Elena Nikolaidi;  Leopold Ludwig;  Weisbach  (Radio Osterrich ORF 30)
Item# V2475
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Elena Nikolaidi;  Leopold Ludwig;  Weisbach  (Radio Osterrich ORF 30)
V2475. ELENA NIKOLAIDI, w.Fritz Egger (Pf.): Siete Canciones Populares Españolas (de Falla); Das Leben ist ein Traum; Stets sagt die Mutter (both Haydn); w.Carl Cerne (Pf.): Der Sänger (Lavrangas); w.Leopold Ludwig Cond. Vienna S.O.: Arias from Euryanthe, Carmen, Ballo & Il Trovatore; w.Hans Weisbach Cond. Vienna S.O.: Sechs Lieder von der unglücklichen Liebe der edlen Dame Pang Tschi Yü (Bittner). (Austria) Radio Österrich ORF 30. - 9004629301020


“Elena Nikolaidi was a noted Greek-American opera singer and teacher. Nikolaidi sang leading mezzo-soprano roles with major opera companies worldwide and made numerous recordings. She made her début with orchestra in Athens in a performance conducted by Dimitri Mitropoulos. Her first stage appearance was in the premiere of THE GHOST BRIDGE by Theophrastos Sakellaridis.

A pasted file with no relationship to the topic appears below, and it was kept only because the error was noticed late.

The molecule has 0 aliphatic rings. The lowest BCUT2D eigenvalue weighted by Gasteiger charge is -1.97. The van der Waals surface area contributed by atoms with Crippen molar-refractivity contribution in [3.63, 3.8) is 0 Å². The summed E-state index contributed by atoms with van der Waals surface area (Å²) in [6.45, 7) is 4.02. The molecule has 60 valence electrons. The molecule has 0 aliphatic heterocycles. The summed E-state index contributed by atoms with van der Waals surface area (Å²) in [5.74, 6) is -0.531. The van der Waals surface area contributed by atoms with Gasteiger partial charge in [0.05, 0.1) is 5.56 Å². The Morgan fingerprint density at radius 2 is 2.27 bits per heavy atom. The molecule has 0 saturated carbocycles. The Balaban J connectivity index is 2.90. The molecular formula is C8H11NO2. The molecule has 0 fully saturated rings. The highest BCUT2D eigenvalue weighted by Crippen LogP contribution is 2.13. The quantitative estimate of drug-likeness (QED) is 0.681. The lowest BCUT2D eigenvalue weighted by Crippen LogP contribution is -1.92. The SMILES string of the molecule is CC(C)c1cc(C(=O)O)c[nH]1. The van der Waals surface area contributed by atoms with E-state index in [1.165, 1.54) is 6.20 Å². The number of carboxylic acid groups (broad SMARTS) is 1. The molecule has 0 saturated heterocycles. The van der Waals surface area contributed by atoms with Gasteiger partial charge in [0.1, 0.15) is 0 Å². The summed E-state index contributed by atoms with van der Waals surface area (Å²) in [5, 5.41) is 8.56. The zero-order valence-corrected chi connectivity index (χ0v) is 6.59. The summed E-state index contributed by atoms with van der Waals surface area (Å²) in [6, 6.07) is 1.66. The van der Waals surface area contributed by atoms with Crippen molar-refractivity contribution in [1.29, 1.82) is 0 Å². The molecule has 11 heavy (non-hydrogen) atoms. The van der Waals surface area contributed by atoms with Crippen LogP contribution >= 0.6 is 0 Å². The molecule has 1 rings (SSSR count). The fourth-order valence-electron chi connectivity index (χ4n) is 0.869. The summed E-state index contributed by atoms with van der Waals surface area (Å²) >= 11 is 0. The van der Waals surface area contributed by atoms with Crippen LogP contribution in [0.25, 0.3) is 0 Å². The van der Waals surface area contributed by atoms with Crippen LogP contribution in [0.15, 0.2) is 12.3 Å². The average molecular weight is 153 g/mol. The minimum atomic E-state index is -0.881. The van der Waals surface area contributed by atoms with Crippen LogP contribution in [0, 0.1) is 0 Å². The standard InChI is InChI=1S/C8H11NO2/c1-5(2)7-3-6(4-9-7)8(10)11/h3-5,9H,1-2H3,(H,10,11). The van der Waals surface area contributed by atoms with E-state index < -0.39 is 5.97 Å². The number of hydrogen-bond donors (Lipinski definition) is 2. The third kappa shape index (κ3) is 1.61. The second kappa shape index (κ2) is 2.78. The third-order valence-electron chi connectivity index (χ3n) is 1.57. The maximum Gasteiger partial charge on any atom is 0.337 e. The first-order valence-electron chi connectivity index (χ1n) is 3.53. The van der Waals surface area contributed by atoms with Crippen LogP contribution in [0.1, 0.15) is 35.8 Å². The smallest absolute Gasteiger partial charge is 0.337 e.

In 1936, Nikolaidi traveled to Vienna to compete in the Belvedere vocal competition. She placed fourth but earned a second hearing with the great conductor Bruno Walter, which resulted in her being cast as Princess Eboli in Verdi's DON CARLOS with the Vienna State Opera on16 December, 1936. She became a star in Vienna; after one performance as CARMEN she received an ovation reported as being between 15 and 30 minutes in length—the longest ever recorded there. In 1948, Nikolaidi came to the United States with her husband and their son. She made her Town Hall début recital in New York in 1949. The following morning, Jerome D. Bohm of THE NEW YORK HERALD TRIBUNE wrote: ‘In 20 years of music reviewing and in twice that number spent in listening to most of the world's best singers, I have encountered no greater voice or vocalist’; THE NEW YORK TIMES critic wrote of her ‘rare brilliance’. She made her American operatic début as Amneris in Verdi's AÏDA with the San Francisco Opera and reprised the role for her Metropolitan Opera début in 1951, alongside the debut of George London. In the early 1960s she retired from opera but continued concertizing extensively for a number of years.”

- Ned Ludd